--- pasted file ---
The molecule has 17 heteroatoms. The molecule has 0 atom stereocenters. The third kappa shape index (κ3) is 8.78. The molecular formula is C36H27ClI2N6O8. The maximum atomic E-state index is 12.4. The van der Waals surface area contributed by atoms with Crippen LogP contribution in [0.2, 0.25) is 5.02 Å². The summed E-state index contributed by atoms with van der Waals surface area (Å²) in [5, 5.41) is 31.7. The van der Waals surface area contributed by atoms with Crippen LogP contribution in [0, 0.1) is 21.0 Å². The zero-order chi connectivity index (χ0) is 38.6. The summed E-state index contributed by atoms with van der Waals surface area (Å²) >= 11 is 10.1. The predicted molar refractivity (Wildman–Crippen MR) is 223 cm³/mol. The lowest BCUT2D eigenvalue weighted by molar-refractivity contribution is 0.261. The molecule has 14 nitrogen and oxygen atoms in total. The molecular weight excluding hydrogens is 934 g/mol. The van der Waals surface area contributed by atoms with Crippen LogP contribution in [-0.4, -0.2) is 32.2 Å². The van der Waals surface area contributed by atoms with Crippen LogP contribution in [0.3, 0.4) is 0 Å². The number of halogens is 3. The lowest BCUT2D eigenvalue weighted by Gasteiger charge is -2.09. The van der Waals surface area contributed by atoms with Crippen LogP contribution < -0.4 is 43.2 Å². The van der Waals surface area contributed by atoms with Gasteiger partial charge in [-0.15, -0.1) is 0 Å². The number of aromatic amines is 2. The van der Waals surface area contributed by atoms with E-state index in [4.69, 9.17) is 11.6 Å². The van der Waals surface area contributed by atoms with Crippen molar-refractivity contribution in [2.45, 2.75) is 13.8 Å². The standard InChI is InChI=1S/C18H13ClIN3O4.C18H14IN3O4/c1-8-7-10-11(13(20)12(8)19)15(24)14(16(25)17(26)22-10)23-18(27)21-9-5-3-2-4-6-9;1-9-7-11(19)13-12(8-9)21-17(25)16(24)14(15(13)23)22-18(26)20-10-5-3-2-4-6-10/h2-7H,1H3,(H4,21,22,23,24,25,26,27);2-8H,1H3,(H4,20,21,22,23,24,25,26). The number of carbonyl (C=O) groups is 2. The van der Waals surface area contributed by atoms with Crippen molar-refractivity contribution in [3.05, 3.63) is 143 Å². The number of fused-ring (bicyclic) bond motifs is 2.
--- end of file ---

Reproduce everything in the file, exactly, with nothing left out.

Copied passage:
The molecule has 17 heteroatoms. The molecule has 0 atom stereocenters. The third kappa shape index (κ3) is 8.78. The molecular formula is C36H27ClI2N6O8. The maximum atomic E-state index is 12.4. The van der Waals surface area contributed by atoms with Crippen LogP contribution in [0.2, 0.25) is 5.02 Å². The summed E-state index contributed by atoms with van der Waals surface area (Å²) in [5, 5.41) is 31.7. The van der Waals surface area contributed by atoms with Crippen LogP contribution in [0, 0.1) is 21.0 Å². The zero-order chi connectivity index (χ0) is 38.6. The summed E-state index contributed by atoms with van der Waals surface area (Å²) >= 11 is 10.1. The predicted molar refractivity (Wildman–Crippen MR) is 223 cm³/mol. The lowest BCUT2D eigenvalue weighted by molar-refractivity contribution is 0.261. The molecule has 14 nitrogen and oxygen atoms in total. The molecular weight excluding hydrogens is 934 g/mol. The van der Waals surface area contributed by atoms with Crippen LogP contribution in [-0.4, -0.2) is 32.2 Å². The van der Waals surface area contributed by atoms with Crippen LogP contribution in [0.3, 0.4) is 0 Å². The number of halogens is 3. The lowest BCUT2D eigenvalue weighted by Gasteiger charge is -2.09. The van der Waals surface area contributed by atoms with Crippen LogP contribution < -0.4 is 43.2 Å². The van der Waals surface area contributed by atoms with Gasteiger partial charge in [-0.15, -0.1) is 0 Å². The number of aromatic amines is 2. The van der Waals surface area contributed by atoms with E-state index in [4.69, 9.17) is 11.6 Å². The van der Waals surface area contributed by atoms with Crippen molar-refractivity contribution in [2.45, 2.75) is 13.8 Å². The standard InChI is InChI=1S/C18H13ClIN3O4.C18H14IN3O4/c1-8-7-10-11(13(20)12(8)19)15(24)14(16(25)17(26)22-10)23-18(27)21-9-5-3-2-4-6-9;1-9-7-11(19)13-12(8-9)21-17(25)16(24)14(15(13)23)22-18(26)20-10-5-3-2-4-6-10/h2-7H,1H3,(H4,21,22,23,24,25,26,27);2-8H,1H3,(H4,20,21,22,23,24,25,26). The number of carbonyl (C=O) groups is 2. The van der Waals surface area contributed by atoms with Crippen molar-refractivity contribution in [3.05, 3.63) is 143 Å². The number of fused-ring (bicyclic) bond motifs is 2.